Saturday, January 24, 2015

Pasturing easier on the animal and makes a healthier roast.

Increasingly, Hawai`i restaurants are serving home grown, pasture fed beef and lamb, and new evidence suggests that’s healthier for you than feedlot meat.

It goes without saying that pasturing is easier on the animals, too.

(Image: St. Croix sheep. Credit, USDA Agricultural Research Service.)

A new study suggests lamb that comes from pasture-raised sheep has higher levels of healthier fat than other sheep. It goes on to say that changing the mix of plants in the pasture can further increase the benefit.

The report, Opportunities and Implications of Pasture-Based Lamb Fattening to Enhance the Long-Chain Fatty Acid Composition in Meat is in the journal, Comprehensive Reviews in Food Science and Food Safety.

“Pasture naturally enhances the proportion of long-chain fatty acids in meat and often enriches the meat with antioxidants,” they write.

It’s a complex paper, but the upshot is that the fats in pasture-raised animals are healthier for humans than grain-fed, and also that the fat from animals that grazed in pastures with diverse food sources instead of just grass were also preferable.

Pasturing, the study says, increases the polyunsaturated fatty acids in meat. 

The Centers for Disease Control says that’s a preferable kind of fat to eat. “Most of the fat that you eat should come from unsaturated sources: polyunsaturated fats and monounsaturated fats.”

“Recent studies have investigated the influences of grazing animals on botanically diverse pastures on the fatty acid composition of meat. ‘Botanically diverse’ typically refers to mixed pastures of native origin and can include a range of grass, legume, and herb species. Differences in composition are especially apparent when animals graze on diverse pastures in mountainous areas, compared with those grazed in monoculture lowlands,” the lamb report authors write.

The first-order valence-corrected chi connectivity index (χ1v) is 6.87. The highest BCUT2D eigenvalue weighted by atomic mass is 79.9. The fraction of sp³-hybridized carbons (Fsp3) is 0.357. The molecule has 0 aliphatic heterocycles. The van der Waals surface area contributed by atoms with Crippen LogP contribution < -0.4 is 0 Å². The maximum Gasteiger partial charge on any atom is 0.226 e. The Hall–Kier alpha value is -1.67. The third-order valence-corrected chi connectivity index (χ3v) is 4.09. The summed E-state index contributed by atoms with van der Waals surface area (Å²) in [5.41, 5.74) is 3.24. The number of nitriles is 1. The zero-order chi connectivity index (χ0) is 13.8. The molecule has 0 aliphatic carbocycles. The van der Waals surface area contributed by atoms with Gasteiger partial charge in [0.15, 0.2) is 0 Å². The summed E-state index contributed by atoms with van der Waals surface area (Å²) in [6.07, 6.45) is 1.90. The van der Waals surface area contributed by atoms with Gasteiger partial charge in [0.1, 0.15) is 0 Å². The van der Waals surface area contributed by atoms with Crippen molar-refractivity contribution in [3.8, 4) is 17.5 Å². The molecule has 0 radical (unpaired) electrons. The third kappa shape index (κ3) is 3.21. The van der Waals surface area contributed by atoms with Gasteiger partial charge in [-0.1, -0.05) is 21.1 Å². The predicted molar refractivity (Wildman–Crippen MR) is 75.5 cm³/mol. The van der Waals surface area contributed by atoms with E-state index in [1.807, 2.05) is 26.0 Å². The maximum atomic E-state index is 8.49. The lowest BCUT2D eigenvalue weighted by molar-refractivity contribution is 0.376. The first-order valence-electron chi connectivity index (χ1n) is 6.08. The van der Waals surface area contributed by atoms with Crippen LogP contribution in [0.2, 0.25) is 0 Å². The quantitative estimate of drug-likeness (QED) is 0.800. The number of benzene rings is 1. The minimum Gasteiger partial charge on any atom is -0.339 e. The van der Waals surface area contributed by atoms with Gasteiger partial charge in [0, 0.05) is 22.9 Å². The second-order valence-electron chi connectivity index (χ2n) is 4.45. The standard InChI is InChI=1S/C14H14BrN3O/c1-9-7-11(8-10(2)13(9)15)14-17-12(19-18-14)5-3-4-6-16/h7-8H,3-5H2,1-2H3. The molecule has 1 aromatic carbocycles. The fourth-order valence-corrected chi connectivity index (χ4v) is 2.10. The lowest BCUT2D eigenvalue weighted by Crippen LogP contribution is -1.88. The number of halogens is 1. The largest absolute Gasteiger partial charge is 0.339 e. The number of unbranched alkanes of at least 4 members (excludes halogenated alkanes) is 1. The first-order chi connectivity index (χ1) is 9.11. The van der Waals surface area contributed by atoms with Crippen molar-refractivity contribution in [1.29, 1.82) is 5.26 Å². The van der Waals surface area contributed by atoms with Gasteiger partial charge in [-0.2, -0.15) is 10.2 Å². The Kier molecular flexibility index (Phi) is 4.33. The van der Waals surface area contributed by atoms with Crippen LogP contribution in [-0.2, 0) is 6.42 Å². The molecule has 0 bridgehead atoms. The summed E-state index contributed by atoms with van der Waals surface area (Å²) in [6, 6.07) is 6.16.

Although that paper is brand new, published this month, the concept that diet makes a difference in meat and milk isn’t new, of course.

In the Italian Alps, dairy farmers know that they get different cheeses from milk from cattle pastured in high mountain versus lower fields. A 2012 study on this is in the Journal of Agricultural and Food Chemistry. It’s entitled, Characterization of two Agrostis-Festuca Alpine pastures and their influence on cheese composition.

A 2014 Denmark study found that fatty acid composition changes with diet. It’s in the Journal of Agriculture and Food Chemistry: Biohydrogenation of Fatty Acids Is Dependent on Plant Species and Feeding Regimen of Dairy Cows
It suggests that the old saying, you are what you eat, applies to all of us.

(On a side note, many of us may recall that being and eating phrase from the back-to-the-land movements of the last few decades, but it’s much older. 

(In 1826, Jean Anthelme Brillat-Savarin wrote—in French—“Tell me what you eat and I’ll tell you what you are.” By all accounts, Brillat-Savarin liked to eat, and ate a lot. He was a French lawyer and politician, but he mostly wrote about food.

(His term got to English, as best I can determine, in the 1940s, when Victor Lindlahr wrote a book, You Are What You Eat.”)

© Jan TenBruggencate 2015

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